Schools get kids stuck on reading
GREECE -- Students at St. Lawrence School are stuck on reading, and as a result, their principal recently found himself stuck to a wall -- literally.
Principal Frank Arvizzigno allowed students and faculty to duct tape him to a wall in the school's gymnasium on Dec. 17. Arvizzigno's predicament was the centerpiece of the celebration held that day to commemorate the school's first-place finish in the Diocese of Rochester's Fall 2014 Reading Challenge.
Arvizzigno decided at the outset of the challenge that he wanted to do something special to motivate the students to read as much as they possibly could, so he readily agreed when one of the teachers suggested he let himself be duct taped to a wall if the school won the challenge.
St. Lawrence students responded to the challenge with gusto, reading an average of 393 minutes per student during the challenge period of Oct. 20-31, Arvizzigno said. The prospect of seeing their principal in a sticky situation proved to be quite motivating, noted Meg Henning, the school's educational technology coordinator.
Courier photo by Sam Oldenburg
Associate Superintendent of Catholic Schools Jona Wright reads Mooseltoe to St. Lawrence School students Dec. 17 during a celebration of the Greece school’s victory in the Diocese of Rochester’s Fall 2014 Reading Challenge.
"The kids have been counting down, not until Christmas, ... but just until we duct tape the principal to the wall," she told the Catholic Courier.
When Jona Wright, associate superintendent of diocesan schools, presented the trophy to Arvizzigno on Dec. 17, he hoisted it high above his head with a triumphant shout, which was echoed by the students' thunderous applause and excited shrieks. Arvizzigno then left the gym to trade his suit for a painter's coverall while the students readied the rolls of brightly colored duct tape they'd brought from home. Upon his return Arvizzigno stood on a stool against the wall as the students took turns securing him to the wall with long strips of tape.
Once the last piece of tape was put in place Arvizzigno again held the Reading Challenge trophy aloft as Anthony Cook, superintendent of diocesan schools, removed the stool and Arvizzigno remained firmly fastened to the wall, much to the students' enjoyment.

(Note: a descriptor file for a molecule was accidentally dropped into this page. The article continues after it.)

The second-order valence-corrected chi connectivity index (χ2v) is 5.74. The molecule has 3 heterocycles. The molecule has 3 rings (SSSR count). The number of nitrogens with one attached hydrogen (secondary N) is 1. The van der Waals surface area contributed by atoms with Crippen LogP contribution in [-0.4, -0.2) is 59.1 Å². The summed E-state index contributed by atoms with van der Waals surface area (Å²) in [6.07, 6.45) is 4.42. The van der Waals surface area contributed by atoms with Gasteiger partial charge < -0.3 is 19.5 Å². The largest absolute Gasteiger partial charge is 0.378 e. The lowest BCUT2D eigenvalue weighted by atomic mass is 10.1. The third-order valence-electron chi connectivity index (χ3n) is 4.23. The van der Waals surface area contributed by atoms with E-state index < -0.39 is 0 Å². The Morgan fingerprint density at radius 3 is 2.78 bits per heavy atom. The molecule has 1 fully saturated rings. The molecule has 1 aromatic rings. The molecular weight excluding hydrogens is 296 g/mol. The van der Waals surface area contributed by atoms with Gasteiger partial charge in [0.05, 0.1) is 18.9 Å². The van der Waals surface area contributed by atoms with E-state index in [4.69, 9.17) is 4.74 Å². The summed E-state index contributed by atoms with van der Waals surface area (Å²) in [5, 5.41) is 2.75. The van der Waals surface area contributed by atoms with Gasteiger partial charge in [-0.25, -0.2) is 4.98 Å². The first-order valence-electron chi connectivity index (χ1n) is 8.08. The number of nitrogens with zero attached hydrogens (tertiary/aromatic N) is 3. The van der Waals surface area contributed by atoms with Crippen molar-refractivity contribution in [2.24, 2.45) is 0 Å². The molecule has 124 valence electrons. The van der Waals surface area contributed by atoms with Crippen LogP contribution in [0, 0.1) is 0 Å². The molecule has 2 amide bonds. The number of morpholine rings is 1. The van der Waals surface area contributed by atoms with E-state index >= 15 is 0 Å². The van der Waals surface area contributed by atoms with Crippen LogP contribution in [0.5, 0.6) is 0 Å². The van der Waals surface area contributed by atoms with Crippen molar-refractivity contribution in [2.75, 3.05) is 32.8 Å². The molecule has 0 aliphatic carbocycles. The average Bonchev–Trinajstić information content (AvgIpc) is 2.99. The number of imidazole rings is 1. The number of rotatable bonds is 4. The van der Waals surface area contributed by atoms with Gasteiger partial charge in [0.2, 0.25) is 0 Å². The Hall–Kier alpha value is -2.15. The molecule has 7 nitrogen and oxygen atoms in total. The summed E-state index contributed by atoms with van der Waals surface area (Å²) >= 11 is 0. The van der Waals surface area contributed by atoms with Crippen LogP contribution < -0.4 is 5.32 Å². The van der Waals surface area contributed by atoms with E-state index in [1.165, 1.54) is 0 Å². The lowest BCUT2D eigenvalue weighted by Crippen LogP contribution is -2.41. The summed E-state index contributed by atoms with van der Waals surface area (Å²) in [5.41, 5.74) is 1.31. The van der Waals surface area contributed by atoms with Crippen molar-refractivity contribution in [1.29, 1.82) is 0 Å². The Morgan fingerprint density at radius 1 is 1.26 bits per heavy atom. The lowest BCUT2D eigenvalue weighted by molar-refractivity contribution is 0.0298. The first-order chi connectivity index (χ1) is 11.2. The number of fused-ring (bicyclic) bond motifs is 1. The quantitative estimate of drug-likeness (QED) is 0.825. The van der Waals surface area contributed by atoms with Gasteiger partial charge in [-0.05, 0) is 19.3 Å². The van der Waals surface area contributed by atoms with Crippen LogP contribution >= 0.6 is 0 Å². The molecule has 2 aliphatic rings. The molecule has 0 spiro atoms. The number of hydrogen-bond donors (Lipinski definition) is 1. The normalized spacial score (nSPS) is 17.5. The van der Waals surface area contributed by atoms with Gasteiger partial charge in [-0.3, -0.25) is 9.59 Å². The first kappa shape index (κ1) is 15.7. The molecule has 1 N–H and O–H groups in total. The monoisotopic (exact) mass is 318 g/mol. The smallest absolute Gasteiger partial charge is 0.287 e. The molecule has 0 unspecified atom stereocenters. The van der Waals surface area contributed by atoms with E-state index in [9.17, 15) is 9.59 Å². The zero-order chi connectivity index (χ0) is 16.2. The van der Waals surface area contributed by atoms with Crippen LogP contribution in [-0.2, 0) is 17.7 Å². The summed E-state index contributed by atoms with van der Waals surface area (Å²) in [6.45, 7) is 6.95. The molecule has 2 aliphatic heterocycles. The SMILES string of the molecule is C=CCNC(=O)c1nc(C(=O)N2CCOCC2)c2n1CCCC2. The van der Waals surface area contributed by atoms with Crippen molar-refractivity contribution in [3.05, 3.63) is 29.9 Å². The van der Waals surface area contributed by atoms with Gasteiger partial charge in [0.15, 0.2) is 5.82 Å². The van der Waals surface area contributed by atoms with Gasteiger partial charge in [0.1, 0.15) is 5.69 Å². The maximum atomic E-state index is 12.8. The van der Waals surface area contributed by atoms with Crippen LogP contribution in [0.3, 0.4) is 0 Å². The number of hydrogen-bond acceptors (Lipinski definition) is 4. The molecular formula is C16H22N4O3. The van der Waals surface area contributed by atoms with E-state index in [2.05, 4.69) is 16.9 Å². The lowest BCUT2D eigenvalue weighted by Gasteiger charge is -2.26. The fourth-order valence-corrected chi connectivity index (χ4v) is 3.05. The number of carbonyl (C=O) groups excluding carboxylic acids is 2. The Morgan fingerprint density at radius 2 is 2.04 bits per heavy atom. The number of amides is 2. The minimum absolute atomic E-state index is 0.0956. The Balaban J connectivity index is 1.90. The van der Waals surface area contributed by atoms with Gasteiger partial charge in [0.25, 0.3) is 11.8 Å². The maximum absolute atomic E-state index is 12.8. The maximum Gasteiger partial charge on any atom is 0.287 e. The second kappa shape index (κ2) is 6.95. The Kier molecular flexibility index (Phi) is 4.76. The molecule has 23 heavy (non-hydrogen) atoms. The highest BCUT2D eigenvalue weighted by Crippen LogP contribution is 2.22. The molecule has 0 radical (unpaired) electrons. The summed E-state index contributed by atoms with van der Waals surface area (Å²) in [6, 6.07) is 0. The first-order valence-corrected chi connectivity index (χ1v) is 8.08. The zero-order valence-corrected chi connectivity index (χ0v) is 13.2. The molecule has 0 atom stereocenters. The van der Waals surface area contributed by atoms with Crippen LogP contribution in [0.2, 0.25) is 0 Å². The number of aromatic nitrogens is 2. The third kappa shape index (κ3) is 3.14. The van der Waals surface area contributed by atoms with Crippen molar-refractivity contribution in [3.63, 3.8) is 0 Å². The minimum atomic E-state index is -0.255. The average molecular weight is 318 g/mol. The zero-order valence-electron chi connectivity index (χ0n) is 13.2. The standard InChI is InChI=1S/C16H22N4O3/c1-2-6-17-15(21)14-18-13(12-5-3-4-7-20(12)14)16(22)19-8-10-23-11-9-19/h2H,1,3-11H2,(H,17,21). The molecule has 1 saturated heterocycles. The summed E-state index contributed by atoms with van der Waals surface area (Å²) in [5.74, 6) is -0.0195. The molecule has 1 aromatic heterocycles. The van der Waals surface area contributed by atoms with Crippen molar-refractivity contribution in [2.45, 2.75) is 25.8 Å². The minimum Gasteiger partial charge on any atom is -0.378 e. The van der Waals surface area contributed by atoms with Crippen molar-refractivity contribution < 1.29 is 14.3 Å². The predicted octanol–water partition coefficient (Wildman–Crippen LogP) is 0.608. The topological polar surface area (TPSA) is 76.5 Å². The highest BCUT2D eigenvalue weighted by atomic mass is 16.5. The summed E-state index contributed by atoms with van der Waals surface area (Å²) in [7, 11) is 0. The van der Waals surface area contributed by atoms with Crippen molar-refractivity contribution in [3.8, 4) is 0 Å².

The students got a kick out of taping their principal, but they're voracious readers even when goofy gimmicks aren't involved, Arvizzigno said, noting that as of Dec. 17, St. Lawrence ranked 14th among the elementary schools participating in Scholastic's Read 100,000 national challenge. Students are required to read for at least 20 minutes each day, he said, and it's impossible to overstate the importance of reading.
"The more they read, the stronger they'll be in every subject," Arvizzigno said.
"There's so much research showing the more kids read, the more their vocabulary and knowledge increase," Wright agreed. "As writers, too, it gives them model texts to pull ideas from and examples of how to express themselves."
Students at Immaculate Conception School in Ithaca recently utilized those skills when they authored a book that was published and sold locally, said Principal Donald Mills. The faculty at the school, which won first place in the 2013 Fall Reading Challenge, incorporates reading into everything from gimmicky challenges to daily events like the school's Morning Prayer, he said. The teachers strive to instill a love of reading even in children who are too young to read to themselves, said preschool teacher Jamie Fowler.
"I am of the firm belief that if you start to enjoy reading when you are young, you will enjoy it for the rest of your life and it will help you. It will help you in school, it will help you in your future career. No matter what it is you like to do or want to do, reading will help," Fowler said.
Fowler reads a different book to her students each day and tries to keep a wide variety of books in her classroom library to appeal to her students' interests. Christine Pohorence, librarian at St. Mary School in Canandaigua, helps her students expand their reading interests by encouraging them to participate in the 3 Apples Book Award program. Through this program, students at schools in New York state nominate their favorite books in the fall. The 15 most popular titles in each of three age groups are placed on a ballot, and students who read at least three of the nominated books are eligible to vote for their favorites. The winning books are announced in May.
"I do believe that the program does encourage them to try something different from their normal reading areas," Pohorence said. "When the list comes out of the nominees they have a guide to use in choosing their next read. Many times it's a book they would never have thought of themselves, and it helps them to know that kids their own age chose and read this book, thereby helping them believe that it would interest them too."